The Messy Desk Syndrome

Posted by jlubans on April 25, 2022

Many years ago I had a secretary.
She was a graduate of NYCs Katherine Gibbs School which trained executive assistants. A Gibbs graduate back then was guaranteed a decent job. At the time, most executives had at least one secretary.
I hired her in 30 minutes.
Once she started, my office and I were never the same.
For one thing, she was smarter than me – she eventually got her law degree and went on to become a luminary in the legal profession..
And, of course, being female, she had far more social skills than me.
Finally, while not stated in the job description, she assumed her job was to make me look good.
She did.
Her professionalism made up for my many too casual ways.
She rearranged my office. No more mess, no more piles of scattered folders, no more dying plants or half-empty coffee cups.
I recall how, under her guidance, one plant behind my desk rejunevated and spread symmetrically a meter to each side.
My office became remarkable for its order, its efficient appearance; not a bad thing to project to colleagues and visitors.
I enjoyed that clutter free office with all things at right angles.
It oozed business.
Some readers - sweat suited at their kitchen table home office - might cringe at the above. Not me.
I can deal with some mess, but not the mess I once found in a colleague’s branch office. The word “mess” fails. The mot juste is “squalor”. Unopened mail cascaded from the desk onto the floor. He’d put up a sign on his door advising custodial staff not to enter.
I’d say this was less the gesture of an Einstein famous for his messy desk than more a psychological condition.
My colleague was pretty much an OK worker, not a star. I suspect the mess was his way of decision making. If something really needed to be done, it would somehow rise in importance out of the piles of unopened correspondence. His decision to delay and ignore, first, second and third appeals for action, may have been an effective way to sort through mundane office trivia.
When we began using e-mail he probably had a thousand or two unopened e-mails. (Yes, there’s plenty of digital mess. How much free space do you have on your digital “desktop”?)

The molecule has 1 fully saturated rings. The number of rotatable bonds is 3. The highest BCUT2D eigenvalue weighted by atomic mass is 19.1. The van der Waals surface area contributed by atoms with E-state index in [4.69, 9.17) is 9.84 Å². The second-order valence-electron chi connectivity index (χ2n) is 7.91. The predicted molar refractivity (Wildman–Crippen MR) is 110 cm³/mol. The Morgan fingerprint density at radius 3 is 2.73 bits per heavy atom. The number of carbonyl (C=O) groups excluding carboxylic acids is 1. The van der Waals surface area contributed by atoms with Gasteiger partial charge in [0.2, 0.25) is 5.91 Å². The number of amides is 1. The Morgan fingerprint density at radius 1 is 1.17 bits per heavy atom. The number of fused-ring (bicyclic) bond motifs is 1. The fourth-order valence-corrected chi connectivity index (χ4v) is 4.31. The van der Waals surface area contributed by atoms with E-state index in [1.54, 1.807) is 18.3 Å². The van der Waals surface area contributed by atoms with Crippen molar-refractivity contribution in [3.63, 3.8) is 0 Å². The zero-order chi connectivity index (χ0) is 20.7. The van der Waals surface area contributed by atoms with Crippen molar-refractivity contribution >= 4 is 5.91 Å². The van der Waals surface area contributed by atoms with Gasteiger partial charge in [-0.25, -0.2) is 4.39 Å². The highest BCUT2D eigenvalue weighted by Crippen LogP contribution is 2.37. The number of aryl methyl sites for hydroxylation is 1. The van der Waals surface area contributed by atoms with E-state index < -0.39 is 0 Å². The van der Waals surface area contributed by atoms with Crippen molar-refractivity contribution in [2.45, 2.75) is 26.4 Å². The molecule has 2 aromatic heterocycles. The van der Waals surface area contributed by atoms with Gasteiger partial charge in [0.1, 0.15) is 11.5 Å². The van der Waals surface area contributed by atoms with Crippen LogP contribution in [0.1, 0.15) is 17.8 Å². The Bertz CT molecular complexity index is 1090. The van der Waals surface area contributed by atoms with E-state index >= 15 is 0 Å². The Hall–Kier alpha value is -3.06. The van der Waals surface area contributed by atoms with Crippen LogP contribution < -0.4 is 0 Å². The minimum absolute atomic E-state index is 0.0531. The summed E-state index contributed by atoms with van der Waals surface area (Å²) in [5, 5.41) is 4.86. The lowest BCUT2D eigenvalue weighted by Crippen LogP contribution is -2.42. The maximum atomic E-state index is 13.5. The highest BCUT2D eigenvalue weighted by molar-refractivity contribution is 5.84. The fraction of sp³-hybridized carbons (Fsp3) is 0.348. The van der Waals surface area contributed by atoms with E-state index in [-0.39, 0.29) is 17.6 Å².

Another colleague opened all of her email, but never deleted any. At last count she had 23,546 messages in her in box!)
My branch office colleague’s mess was not unlike that to be found in many faculty offices across academia which - like the ubiquitous literary fat man who is, always surprisingly, nimble on his feet - is full of apocryphal tales of the allegedly absent-minded professor who knew exactly in which towering stack of preprints and committee reports to find his missing needle.
This is heard so often, I have to wonder if this is not performance art to impress gullible graduate students?
Yet, I could not help but wonder about my colleague, if this was closer to the mess of a homeless encampment than the disorder in a normal office space.
I wonder if the misnomered Diogenes syndrome* applied?
So, is there anything to the notion that mess is better because it suggests, unlike an empty desk, that something is happening: “If your desk isn't cluttered, you probably aren't doing your job.”
Mess makers of the world arise: “it's time to stop apologizing to the neat-freaks and start feeling good about our ability to prioritize. While our cluttered desks may not prove we're brilliant, they do show that we might be geniuses.”
Or is tidy better for production?
In my case, the less mess the better. I work better in a clean space.
For some others it appears that environment makes little difference. They are effective managers and are not distracted by clutter.
I am.
But, then advocates of the “mess is best” mantra might accuse me of being a fuss-budget or the above mentioned “neat-freak”.
There is psychological research, naturally, to support either view.
One example: Are people more creative in a messy room than in a neat room?
A study had participants list out new uses for ping pong balls while sitting in a clean room and in a messy space. The messy room produced more creative uses than did the clean room.
Another experiment by the same researchers asked participants for charitable donations; those in a tidy room gave more than twice of those in the messy room.
On the way out, when offered an apple or a chocolate bar, the tidy room participants were more likely to take the healthy snack.
“Our surroundings, it seems, can influence whether we make the choices society deems proper.”
So, does this suggests cleanliness enforces conventional (learned) behavior and messy spaces promote out-of-the-box (sorry) thinking and spontaneity and, perhaps self indulgence, in which we always choose chocolate over apples?
The researchers conclude that “disorder, apparently, helps us be more creative by steering us clear of tradition.”
If it does for you, then by all means keep to your squalid (how unkind) ways. If not, do what works best for you.
* A “behavioral-health condition characterized by poor personal hygiene, hoarding, and unkempt living conditions.”

And, don’t forget Lubans' book on democratic workplaces, Leading from the Middle

© Copyright text by John Lubans 2022

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